Thirty-Nine: What Work Really Means
Branches must have some sentience in them. They unerringly find ways to slap you across the face, or snag and rip your sleeves. They slither around and tangle on the ground when they're cut, so that when you try to pull one out of the way, the rest grasp it, and hold it back.
What looks leafy and benign while it is seen against the sky is proved to be prickly, scratching skin and drawing blood when it comes to the hand of humanity. They crouch over rocks and hide them, so that when you try to move to get a better hold, you stumble, or lose your footing, and fall down, where they soak and claw and rake at you at their leisure.
I will never see a forest the same way again.
At first, our job seemed it would be an easy one. As the chainsaws cut the trees up, we were to move in and use pruners to remove anything smaller than two inches. These prunings were to be dragged and carried to a pile; the sections of wood were to go to a separate pile on the same side of the road. The horses would drag the biggest pieces to the other side.
For a few minutes I got to admire my horse dragging a large log, his beautiful dappled neck arching as he threw his weight into the harness. As soon as the next large piece was cut, Gary attached the drag chains to the piece, and Zigzag followed suit. Maida, leading Mackerel, released the log and came back from the left; Gary and Zigzag returned from the right.
The men with the saws cut the branches from the tree so that they would not snag on rocks and make the work harder for the horses; we cut the small stuff away so that the later job of cutting the branches up for firewood would not be made more difficult for the groundskeepers. As we moved in with our heavy leather gloves and pruners, the chainsaws moved on to the next tree father down the road.
The rain that had flooded the school parking lot and down town a couple weeks -- was it that long? -- ago had softened the soil enough so that when this storm had blown through with its fierce gusts, trees had been easily uprooted. Wiping rain from my face, I looked down the road. Or what had been the road: I couldn't even see it for the trees across it. It looked like a tornado had blown through.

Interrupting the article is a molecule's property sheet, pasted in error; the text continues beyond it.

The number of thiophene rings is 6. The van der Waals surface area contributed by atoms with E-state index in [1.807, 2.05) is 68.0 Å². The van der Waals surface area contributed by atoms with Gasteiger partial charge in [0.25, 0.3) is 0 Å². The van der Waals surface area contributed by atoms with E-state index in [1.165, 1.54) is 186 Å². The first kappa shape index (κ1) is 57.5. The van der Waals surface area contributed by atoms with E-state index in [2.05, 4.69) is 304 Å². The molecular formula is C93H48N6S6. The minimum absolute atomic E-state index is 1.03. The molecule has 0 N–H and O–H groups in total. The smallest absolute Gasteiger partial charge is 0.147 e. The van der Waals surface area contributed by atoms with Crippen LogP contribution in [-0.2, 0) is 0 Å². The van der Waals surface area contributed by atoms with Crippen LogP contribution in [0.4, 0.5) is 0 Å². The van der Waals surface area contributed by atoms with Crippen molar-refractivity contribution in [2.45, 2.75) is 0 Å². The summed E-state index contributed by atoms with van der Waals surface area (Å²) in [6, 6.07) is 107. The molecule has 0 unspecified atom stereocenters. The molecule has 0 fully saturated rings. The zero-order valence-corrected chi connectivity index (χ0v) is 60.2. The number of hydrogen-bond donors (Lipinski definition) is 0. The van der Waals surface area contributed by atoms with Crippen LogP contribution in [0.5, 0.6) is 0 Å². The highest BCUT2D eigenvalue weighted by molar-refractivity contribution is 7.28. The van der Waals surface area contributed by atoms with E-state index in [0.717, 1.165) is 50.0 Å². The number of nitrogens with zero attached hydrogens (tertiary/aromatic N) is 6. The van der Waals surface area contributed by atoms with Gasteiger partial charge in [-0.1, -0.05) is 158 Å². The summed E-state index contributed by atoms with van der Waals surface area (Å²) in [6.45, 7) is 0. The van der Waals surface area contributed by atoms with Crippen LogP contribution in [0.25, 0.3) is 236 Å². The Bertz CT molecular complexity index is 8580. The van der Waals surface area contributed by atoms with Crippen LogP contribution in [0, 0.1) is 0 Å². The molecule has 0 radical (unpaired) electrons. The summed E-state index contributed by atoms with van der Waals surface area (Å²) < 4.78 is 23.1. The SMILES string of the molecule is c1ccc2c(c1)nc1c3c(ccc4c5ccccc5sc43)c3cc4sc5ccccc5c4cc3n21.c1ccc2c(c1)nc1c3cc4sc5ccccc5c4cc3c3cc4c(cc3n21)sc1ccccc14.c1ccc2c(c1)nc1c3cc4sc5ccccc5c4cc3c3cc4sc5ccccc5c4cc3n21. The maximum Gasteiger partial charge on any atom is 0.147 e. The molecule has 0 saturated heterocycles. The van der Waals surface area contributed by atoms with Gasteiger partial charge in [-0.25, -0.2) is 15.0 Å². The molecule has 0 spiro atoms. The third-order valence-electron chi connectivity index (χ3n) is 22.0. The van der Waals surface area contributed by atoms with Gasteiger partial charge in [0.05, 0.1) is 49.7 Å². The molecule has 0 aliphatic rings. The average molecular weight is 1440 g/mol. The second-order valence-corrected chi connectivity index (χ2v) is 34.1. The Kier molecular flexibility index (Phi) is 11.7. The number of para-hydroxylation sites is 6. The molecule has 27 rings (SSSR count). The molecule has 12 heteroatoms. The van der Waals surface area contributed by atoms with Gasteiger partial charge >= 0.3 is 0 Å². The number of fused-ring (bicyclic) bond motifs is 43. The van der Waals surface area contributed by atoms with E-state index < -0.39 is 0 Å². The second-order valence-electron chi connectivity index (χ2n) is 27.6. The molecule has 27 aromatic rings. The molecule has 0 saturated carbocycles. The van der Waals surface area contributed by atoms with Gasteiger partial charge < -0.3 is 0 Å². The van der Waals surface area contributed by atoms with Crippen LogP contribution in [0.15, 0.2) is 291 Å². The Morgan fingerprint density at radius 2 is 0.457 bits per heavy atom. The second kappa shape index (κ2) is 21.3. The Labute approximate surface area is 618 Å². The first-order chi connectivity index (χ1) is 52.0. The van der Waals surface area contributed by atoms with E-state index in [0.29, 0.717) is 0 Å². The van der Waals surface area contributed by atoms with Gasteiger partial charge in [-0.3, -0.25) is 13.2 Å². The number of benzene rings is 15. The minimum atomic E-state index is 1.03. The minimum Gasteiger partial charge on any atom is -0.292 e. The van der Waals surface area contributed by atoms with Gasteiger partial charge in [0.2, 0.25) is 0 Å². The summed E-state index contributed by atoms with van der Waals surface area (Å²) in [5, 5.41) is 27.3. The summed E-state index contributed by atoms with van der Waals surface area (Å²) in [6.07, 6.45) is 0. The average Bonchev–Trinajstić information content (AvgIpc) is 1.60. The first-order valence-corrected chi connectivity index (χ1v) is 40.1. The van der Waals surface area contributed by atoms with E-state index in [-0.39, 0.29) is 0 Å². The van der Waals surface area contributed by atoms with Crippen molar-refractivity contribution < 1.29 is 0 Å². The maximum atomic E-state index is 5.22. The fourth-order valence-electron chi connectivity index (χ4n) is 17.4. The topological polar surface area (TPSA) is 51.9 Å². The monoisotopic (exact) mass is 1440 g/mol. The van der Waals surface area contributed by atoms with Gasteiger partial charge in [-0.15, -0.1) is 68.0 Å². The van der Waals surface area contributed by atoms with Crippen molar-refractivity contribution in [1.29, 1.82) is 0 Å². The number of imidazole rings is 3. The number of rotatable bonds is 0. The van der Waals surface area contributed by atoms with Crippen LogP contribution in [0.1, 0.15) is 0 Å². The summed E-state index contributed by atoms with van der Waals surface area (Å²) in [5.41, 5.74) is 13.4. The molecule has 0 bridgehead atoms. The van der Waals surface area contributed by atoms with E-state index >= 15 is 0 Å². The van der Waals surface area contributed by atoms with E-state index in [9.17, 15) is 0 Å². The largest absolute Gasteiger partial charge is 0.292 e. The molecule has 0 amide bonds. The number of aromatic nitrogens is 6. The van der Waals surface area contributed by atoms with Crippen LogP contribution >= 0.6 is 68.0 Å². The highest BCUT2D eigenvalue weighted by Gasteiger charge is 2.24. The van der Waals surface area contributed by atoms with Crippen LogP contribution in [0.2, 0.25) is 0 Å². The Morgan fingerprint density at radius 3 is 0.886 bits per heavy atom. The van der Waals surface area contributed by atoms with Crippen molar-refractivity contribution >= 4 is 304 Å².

The next tree was the first to attack me, a spiny spruce of some sort. As I cut the smaller branches away, it rolled towards me and gave me a smack right across the face with the branches from the other side, splitting my lip and making my cheek itch like poison ivy. My skin urged me to throw down the pruners and the gloves and set off across country until I could find someone who had hot running water and an empty bathtub and beg them to adopt me. I was, however, determined to persevere until some merciful adult took pity on me and ordered me to go back to the house.
Only no one did, not for me, not for Marca, not for Michel. Uncle Bodie and Aunt Sully and John seemed to have forgotten we existed. After two hours, Redell blew a whistle and shouted, "BREAK!" Bonita and Holly had pulled the little wood wagon up to the road with jugs of water; we all got a chance to have a drink of water from a few communal cups, and then it was back to work.
The drizzle continued, until nearly everyone had wet shoulders and pants legs. We kept on, tree after tree, and the only reward was to look back at where we had been and see cleared road. The sound of the chain saws was constant, except when they stopped for additional gasoline, which had also been carried up from the house in containers. In a sense, the generator's death had been a blessing: there was enough gas to keep the chain saws working.